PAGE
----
What Is a Lien? Can You Sell a Property with a Lien on It?
A lien is essentially an unpaid bill that was secured by your property. It can be for unpaid taxes (a tax lien), a cash settlement a judge awarded against you or unpaid lawyer bills (a judgment lien), or it can be for unpaid bills relating to a home improvement project (a mechanic’s lien).
First, Determine If It’s Yours
First and foremost, you want to make sure the lien is, in fact, yours. Title officers search for these holds using your name, so sometimes multiple matches will pop up. Family members who share the same or similar names or people who have unusually common names might see liens on their title report that don’t belong to them.
If it’s a case of mistaken identity, work with your real estate agent and title officer to clear it up. Usually, you will just need to provide proof of your birthdate and address.
If the lien isn’t yours and it’s not a case of mistaken identity, it might belong to the previous owner of the house. If this is the case, the title officer will contact the previous owner to see if they have a copy of the release of lien to record. If they don’t, either the old owner or title officer will contact the entity who issued the lien and ask them to release it.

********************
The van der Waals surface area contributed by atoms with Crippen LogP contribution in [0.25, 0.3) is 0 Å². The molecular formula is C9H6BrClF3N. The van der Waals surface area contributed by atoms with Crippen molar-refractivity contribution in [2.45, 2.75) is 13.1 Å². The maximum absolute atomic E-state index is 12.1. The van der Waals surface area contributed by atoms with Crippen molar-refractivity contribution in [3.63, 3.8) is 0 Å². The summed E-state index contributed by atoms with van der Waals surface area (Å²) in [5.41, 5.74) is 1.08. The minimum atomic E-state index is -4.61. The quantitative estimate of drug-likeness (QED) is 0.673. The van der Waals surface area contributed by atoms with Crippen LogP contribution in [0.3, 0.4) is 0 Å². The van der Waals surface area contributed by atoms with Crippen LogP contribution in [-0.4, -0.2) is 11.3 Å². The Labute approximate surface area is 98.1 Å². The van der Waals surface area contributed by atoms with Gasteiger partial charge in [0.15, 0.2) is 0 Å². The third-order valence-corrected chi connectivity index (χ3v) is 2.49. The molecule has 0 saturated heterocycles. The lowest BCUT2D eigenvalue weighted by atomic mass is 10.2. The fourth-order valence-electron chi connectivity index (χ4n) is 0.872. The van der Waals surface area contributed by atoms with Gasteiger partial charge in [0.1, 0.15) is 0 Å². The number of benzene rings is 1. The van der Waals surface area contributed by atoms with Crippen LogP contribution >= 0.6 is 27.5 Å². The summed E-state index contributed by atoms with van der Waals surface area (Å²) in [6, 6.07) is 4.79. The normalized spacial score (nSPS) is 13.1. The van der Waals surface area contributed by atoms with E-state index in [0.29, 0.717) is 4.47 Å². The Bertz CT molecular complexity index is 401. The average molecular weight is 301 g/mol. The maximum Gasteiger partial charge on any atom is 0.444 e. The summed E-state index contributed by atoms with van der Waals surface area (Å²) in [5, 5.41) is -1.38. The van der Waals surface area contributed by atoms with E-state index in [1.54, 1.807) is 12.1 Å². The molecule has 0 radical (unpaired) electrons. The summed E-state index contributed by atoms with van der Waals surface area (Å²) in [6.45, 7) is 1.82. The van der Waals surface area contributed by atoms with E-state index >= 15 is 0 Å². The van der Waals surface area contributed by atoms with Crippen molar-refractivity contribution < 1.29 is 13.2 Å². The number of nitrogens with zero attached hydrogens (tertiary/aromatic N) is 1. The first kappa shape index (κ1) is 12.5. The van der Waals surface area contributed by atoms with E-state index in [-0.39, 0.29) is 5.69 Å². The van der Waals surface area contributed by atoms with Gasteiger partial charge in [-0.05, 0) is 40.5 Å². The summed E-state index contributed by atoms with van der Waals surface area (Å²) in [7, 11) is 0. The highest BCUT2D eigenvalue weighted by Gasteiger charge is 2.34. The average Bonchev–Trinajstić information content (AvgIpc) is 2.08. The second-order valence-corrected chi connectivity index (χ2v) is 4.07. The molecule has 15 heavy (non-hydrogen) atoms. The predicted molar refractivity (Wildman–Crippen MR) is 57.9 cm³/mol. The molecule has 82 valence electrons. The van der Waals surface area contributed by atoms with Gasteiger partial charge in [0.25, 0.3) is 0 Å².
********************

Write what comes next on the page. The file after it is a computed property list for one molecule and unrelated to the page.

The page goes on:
If that doesn’t work, you can always instigate legal action, but this is costly in terms of time and money, and it may prevent you from selling your property. Unfortunately, in this case, it may be in your best interest to pay the lien out of your sale proceeds and move on.
To prevent delays in closing, search for liens on your property before getting to the offer stage. A title officer can do this for you, or you can do it yourself online, using your county recorder, assessor, or clerk’s website. All you need is the property owner’s name and address.
What to Do if the Lien is Yours
If the lien does belong to you and is correct, you must contact the entity that issued it and ask how best to resolve the issue. Agreeing to pay for the lien out of sale proceeds is usually the cleanest and easiest way to do this.
If the lien belongs to you but represents a bill that was already paid, you have two options:
- You can contact the entity that issued the lien and ask for them to release it.
- You can present the title officer with proof in the form of receipts that the debt was paid.
To ensure settled mechanic’s liens don’t hold up the sale of your home, ask vendors for a release as soon as you make the final payment. The release is like a receipt but more official and it will resolve title issues in the case you want to close before the liens have cleared the system.
If you have any questions about a lien on your property, it’s always best to consult an attorney. They will guide you through the best course of action and make sure you are legally protected.